Amazon’s Amazon Go has made many of us familiar walking into a store and leaving without going through checkout, but does checkout-less shopping make buying groceries better? Depending on time of day and the customer, Placer.ai, a retail analytics firm, reports that two Whole Foods Market stores with Amazon’s Just Walk Out checkout systems performed better than nearby stores that didn’t have the system. It was only true in certain categories, though.
The two Whole Foods Market locations that were analyzed were located in Washington D.C. and Sherman Oaks, California. The Washington D.C location reopened in February 2022 after some renovations and had more early-to-midday shoppers who didn’t linger in the store long compared to other Whole Foods stores in the nearby area. The insight indicated that shoppers chose the Whole Foods Market with the “Walk Out” technology because they could get in and out faster.
Who uses Whole Foods’ “Just Walk Out” shopping most?
Placer.ai also found that shoppers who frequented the Just Walk Out Whole Foods in D.C. were mostly young, well-educated, high income, and tech-oriented professionals. Yet, as a brand, Whole Foods is generally known as a health food store geared toward “urbanist” shoppers who often discuss the brand on social media. It looks like the checkout-free technology is helping Whole Foods attract a different demographic.
As for the California location, it seems to have proven a point Amazon was already making in that particular state: Many people in California have no problem with a checkout-less experience. California already has the most Amazon Fresh locations in the country, and the data from this particular Whole Foods showed that from July to December of 2022 it had more visits per square foot than other Whole Foods stores nearby.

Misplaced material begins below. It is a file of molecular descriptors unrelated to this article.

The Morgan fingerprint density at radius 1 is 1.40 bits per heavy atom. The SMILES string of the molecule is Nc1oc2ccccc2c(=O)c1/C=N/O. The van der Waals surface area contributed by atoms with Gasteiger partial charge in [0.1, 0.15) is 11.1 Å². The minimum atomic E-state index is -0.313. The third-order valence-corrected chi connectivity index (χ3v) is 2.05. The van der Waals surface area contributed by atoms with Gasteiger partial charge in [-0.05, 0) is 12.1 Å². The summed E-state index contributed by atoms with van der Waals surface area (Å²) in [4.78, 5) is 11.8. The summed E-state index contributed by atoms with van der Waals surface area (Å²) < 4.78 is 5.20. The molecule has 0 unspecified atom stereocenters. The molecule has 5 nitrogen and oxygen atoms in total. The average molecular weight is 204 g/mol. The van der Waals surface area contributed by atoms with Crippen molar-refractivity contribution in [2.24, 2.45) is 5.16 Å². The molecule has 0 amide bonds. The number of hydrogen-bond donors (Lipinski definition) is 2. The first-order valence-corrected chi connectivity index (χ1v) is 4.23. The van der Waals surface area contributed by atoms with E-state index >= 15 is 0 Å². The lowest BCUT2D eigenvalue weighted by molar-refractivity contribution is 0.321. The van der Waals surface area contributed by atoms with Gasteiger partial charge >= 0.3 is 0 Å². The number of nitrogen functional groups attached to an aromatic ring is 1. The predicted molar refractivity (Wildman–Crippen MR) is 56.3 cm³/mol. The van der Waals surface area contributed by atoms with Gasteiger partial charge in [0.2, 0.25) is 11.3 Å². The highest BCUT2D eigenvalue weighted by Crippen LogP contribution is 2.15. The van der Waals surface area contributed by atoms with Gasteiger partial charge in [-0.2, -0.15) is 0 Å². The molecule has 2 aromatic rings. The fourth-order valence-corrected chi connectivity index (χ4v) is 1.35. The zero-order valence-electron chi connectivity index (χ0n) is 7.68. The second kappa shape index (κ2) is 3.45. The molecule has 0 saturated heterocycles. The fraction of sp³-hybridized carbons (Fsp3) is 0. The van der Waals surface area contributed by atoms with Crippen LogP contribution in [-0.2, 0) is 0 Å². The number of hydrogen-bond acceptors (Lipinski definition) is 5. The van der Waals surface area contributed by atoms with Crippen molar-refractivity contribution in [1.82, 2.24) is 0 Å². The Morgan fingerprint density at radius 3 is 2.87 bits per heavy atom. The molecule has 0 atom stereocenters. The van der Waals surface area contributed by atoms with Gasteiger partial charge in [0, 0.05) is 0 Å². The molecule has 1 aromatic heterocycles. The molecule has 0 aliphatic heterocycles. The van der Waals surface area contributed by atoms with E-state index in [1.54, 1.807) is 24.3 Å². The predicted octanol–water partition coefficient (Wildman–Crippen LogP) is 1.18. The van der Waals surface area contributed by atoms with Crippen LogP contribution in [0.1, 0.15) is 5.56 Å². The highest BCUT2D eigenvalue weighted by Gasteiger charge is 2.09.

Despite the convenience and perhaps welcome attitude of California shoppers, other customers might still be hesitant to embrace Just Walk Out technology. Paula Rosenblum of Retail Wire noted in a recent article that the technology may not be as “frictionless” as Amazon describes. For example, while Just Walk Out may suit a quick shopping run, someone shopping for their weekly grocery haul may not enjoy having to bag their own groceries, scan their own items (when necessary), and loading and unloading everything alone.
The fact that the Whole Foods in D.C. saw more tech-focused, young professionals makes sense: It’s less likely that those shoppers were bagging groceries for a family of five on a weekly basis. Checkout-less shopping may be the way of the future for some shoppers, but it still hasn’t found its place among the masses.